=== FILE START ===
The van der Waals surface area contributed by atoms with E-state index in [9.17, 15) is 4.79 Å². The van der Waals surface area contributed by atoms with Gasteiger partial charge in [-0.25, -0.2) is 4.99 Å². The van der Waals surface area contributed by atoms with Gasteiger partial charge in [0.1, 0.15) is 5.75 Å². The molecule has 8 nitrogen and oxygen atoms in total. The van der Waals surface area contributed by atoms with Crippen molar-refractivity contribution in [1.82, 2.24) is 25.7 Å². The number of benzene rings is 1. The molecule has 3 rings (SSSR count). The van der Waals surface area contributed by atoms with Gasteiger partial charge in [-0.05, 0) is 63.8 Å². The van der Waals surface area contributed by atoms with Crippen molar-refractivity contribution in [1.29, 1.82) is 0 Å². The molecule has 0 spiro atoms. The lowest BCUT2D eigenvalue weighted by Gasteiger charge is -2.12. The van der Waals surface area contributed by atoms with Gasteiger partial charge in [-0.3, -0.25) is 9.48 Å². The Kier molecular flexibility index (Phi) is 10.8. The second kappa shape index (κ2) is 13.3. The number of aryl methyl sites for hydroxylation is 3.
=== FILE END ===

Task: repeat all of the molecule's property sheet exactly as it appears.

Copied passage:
The van der Waals surface area contributed by atoms with E-state index in [9.17, 15) is 4.79 Å². The van der Waals surface area contributed by atoms with Gasteiger partial charge in [-0.25, -0.2) is 4.99 Å². The van der Waals surface area contributed by atoms with Gasteiger partial charge in [0.1, 0.15) is 5.75 Å². The molecule has 8 nitrogen and oxygen atoms in total. The van der Waals surface area contributed by atoms with Crippen molar-refractivity contribution in [1.82, 2.24) is 25.7 Å². The number of benzene rings is 1. The molecule has 3 rings (SSSR count). The van der Waals surface area contributed by atoms with Gasteiger partial charge in [-0.05, 0) is 63.8 Å². The van der Waals surface area contributed by atoms with Crippen molar-refractivity contribution in [1.29, 1.82) is 0 Å². The molecule has 0 spiro atoms. The lowest BCUT2D eigenvalue weighted by Gasteiger charge is -2.12. The van der Waals surface area contributed by atoms with Gasteiger partial charge in [-0.3, -0.25) is 9.48 Å². The Kier molecular flexibility index (Phi) is 10.8. The second kappa shape index (κ2) is 13.3. The number of aryl methyl sites for hydroxylation is 3.